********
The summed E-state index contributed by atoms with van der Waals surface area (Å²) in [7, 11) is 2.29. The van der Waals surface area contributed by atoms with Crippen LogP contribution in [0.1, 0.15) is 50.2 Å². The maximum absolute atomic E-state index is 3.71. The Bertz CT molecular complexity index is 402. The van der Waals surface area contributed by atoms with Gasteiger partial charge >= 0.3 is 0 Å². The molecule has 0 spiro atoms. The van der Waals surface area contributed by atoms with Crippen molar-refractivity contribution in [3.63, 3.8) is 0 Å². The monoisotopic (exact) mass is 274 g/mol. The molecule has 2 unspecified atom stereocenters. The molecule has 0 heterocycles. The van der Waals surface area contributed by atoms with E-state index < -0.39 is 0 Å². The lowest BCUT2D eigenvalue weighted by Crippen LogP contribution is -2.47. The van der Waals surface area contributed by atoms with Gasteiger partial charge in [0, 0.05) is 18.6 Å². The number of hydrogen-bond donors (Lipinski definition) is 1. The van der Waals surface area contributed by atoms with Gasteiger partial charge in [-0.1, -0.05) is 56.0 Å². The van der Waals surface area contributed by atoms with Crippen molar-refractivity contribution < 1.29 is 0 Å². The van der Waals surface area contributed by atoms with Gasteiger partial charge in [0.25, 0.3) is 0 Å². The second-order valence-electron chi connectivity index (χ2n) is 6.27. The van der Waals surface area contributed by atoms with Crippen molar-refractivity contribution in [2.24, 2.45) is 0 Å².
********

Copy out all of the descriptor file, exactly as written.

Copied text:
The summed E-state index contributed by atoms with van der Waals surface area (Å²) in [7, 11) is 2.29. The van der Waals surface area contributed by atoms with Crippen LogP contribution in [0.1, 0.15) is 50.2 Å². The maximum absolute atomic E-state index is 3.71. The Bertz CT molecular complexity index is 402. The van der Waals surface area contributed by atoms with Gasteiger partial charge >= 0.3 is 0 Å². The molecule has 0 spiro atoms. The van der Waals surface area contributed by atoms with Crippen molar-refractivity contribution in [3.63, 3.8) is 0 Å². The monoisotopic (exact) mass is 274 g/mol. The molecule has 2 unspecified atom stereocenters. The molecule has 0 heterocycles. The van der Waals surface area contributed by atoms with E-state index < -0.39 is 0 Å². The lowest BCUT2D eigenvalue weighted by Crippen LogP contribution is -2.47. The van der Waals surface area contributed by atoms with Gasteiger partial charge in [0, 0.05) is 18.6 Å². The number of hydrogen-bond donors (Lipinski definition) is 1. The van der Waals surface area contributed by atoms with Gasteiger partial charge in [-0.1, -0.05) is 56.0 Å². The van der Waals surface area contributed by atoms with Crippen molar-refractivity contribution < 1.29 is 0 Å². The van der Waals surface area contributed by atoms with Gasteiger partial charge in [0.25, 0.3) is 0 Å². The second-order valence-electron chi connectivity index (χ2n) is 6.27. The van der Waals surface area contributed by atoms with Crippen molar-refractivity contribution in [2.24, 2.45) is 0 Å².